Who is AMLO?
He’s Andrés Manuel López Obrador, 66, the left-wing, anti-corruption president universally known to Mexicans by his initials. He has just marked his first year as Mexico’s highly popular president.
To understand AMLO’s appeal, outsiders need first to understand the extent to which Mexico’s politics has been wholly dominated for the past century by the Institutional Revolutionary Party (PRI), founded by leaders of the Mexican Revolution.
Though it began as a leftist party, the PRI morphed over the decades into a politically fluid national party that allowed the country’s elites to thrash things out among themselves before deigning to bother the people at election time. It was also brutally authoritarian when its interests were threatened.
For most of its recent history, Mexico was in effect a one-party PRI state – and a textbook study in cronyism and corruption.
Then what happened?
In the 1980s, the ruling PRI embraced privatisations and free-market capitalism, leading to a split. Like everyone else in Mexican politics, AMLO began his career as a member of the PRI. But in the 1980s he joined the left-wing party that split off from it.
AMLO later led that party, the PRD, and served as mayor of Mexico City, before becoming disillusioned with the continuing corruption of Mexican politics after narrowly losing the 2012 presidential election to the PRI candidate.
AMLO’s solution was to start his own Morena party (the “Movement for National Regeneration”) that would end 36 years of “neo-liberal” economic governance and defeat the corrupt “power mafias” once and for all.
So AMLO is a populist?
He’s certainly popular, with approval ratings above 60% a year on from coming to power (having beaten the PRI candidate in the 2018 election). Yet AMLO is not quite an aggressive “populist” in the sense of a Perón, or a Chávez, or even a Trump. Supporters say AMLO is more an old-fashioned leftist – overhauling the budget to introduce a raft of programmes to help small farmers, the elderly and students – but with a good streak of pragmatism, a surprising level of fiscal conservatism and a resolute focus on anti-corruption.
What do sceptics say?
He’s a populist with the potential to wreck Mexico’s economy – the second biggest in Latin America – and steer the country towards authoritarianism.
As president, with a strong grip on the legislature and beholden to no party chieftains, AMLO wields considerable power and critics worry he is “threatening some of Mexico’s hard-won democratic gains”, reckons Mary Beth Sheridan in The Washington Post. Critics say he is “weakening federal and civil institutions that safeguard human rights and clean elections”.
He is also steering cash grants to the poor and vulnerable, and circumventing the normal bureaucratic channels in the interests of limiting corruption. In short, say detractors, AMLO is using public money to build up a massive base of client-loyalists, like many Latin American leftwing populists before him.
How’s his presidency going?
Not great. AMLO campaigned on a promise to achieve 4% average growth over his six-year term – outstripping the average of 2% a year during the period since 1983. Even three months ago, the president was promising that despite evidence of a fast-slowing economy, Mexico would grow by that modest 2% this year.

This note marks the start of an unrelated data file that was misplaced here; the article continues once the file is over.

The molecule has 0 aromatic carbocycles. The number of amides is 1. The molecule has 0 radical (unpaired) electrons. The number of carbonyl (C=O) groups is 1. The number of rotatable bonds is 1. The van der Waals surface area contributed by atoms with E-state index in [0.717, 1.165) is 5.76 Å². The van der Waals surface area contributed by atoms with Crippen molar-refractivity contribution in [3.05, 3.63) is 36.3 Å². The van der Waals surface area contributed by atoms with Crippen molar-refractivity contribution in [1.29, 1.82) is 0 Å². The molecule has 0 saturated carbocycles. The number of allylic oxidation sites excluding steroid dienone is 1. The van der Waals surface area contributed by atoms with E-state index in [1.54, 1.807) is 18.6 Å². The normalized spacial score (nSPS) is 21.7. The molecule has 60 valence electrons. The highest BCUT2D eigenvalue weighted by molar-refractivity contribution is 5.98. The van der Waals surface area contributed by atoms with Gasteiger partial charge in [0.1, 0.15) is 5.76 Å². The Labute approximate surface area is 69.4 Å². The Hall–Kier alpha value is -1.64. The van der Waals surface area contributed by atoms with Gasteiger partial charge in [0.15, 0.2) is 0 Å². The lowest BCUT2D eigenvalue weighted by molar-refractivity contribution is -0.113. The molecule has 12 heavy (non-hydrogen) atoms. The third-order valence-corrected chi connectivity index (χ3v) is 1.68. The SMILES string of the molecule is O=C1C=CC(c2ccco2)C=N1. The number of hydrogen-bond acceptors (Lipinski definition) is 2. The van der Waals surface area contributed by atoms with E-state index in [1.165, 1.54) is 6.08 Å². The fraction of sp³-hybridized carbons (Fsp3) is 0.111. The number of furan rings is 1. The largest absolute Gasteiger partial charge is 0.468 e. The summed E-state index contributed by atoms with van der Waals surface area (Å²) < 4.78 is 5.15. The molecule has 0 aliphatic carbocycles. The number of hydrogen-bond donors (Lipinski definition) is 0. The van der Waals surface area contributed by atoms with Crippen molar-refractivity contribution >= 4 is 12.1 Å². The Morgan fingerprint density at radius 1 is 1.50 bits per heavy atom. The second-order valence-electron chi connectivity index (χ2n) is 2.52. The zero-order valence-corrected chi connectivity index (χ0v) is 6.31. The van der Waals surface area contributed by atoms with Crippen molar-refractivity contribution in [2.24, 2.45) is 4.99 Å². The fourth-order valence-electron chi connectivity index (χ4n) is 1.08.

Instead, the economy has fallen into recession, with negative growth in the first two quarters and the likelihood of zero growth in 2019 overall. Meanwhile, Mexico’s well-documented problems with violence from drug cartels have not abated.
What’s going wrong?
AMLO’s view that Mexico has experienced disappointingly low growth for decades – at 2.5% over the past 25 years it’s around half the emerging market average – is widely shared. “But his solution is more controversial,” says the Financial Times.
In a nutshell, AMLO is making a huge bet on additional government investment into the state oil company, Pemex – plus infrastructure projects targeted on the poorer states – to boost the Mexican economy rather than fostering the private sector.
Supporters would argue that he has already doubled old-age pensions, boosted the minimum wage, provided direct cash transfers to students and apprentices and implemented programmes to revive the rural economy in depressed southern states – all the while keeping the currency reasonably stable and not putting up taxes.
Sceptics say that even cunningly targeted largesse is obviously not sustainable in an economy with such entrenched problems.
What are they?
Mexico’s economy tops a list of 36 OECD nations for hours worked, but it’s the least productive and the oversupply of cheap labour is a brake on innovation.
What’s more, the informal sector is vast, notes Eric Martin in Bloomberg Businessweek. Workers on the taco carts or shoe-shine stands that proliferate in any main boulevard in Mexico City “don’t pay taxes, foregoing the benefits of a social safety net”. Mexico collects only 16% of GDP in taxes, skewed towards corporate taxes.
But AMLO has ruled out a major tax overhaul aimed at widening the tax base. Meanwhile, corruption remains endemic. “Mexico is basically a dual economy,” says Alberto Ramos, chief Latin America economist at Goldman Sachs. “Some enclaves are globally integrated.
And then there’s the countryside, with [poor]education… where productivity growth has been zero for 50 years.” It remains to be seen whether AMLO has the ability to ameliorate all this, or whether Mexico is edging towards even greater economic and social turmoil.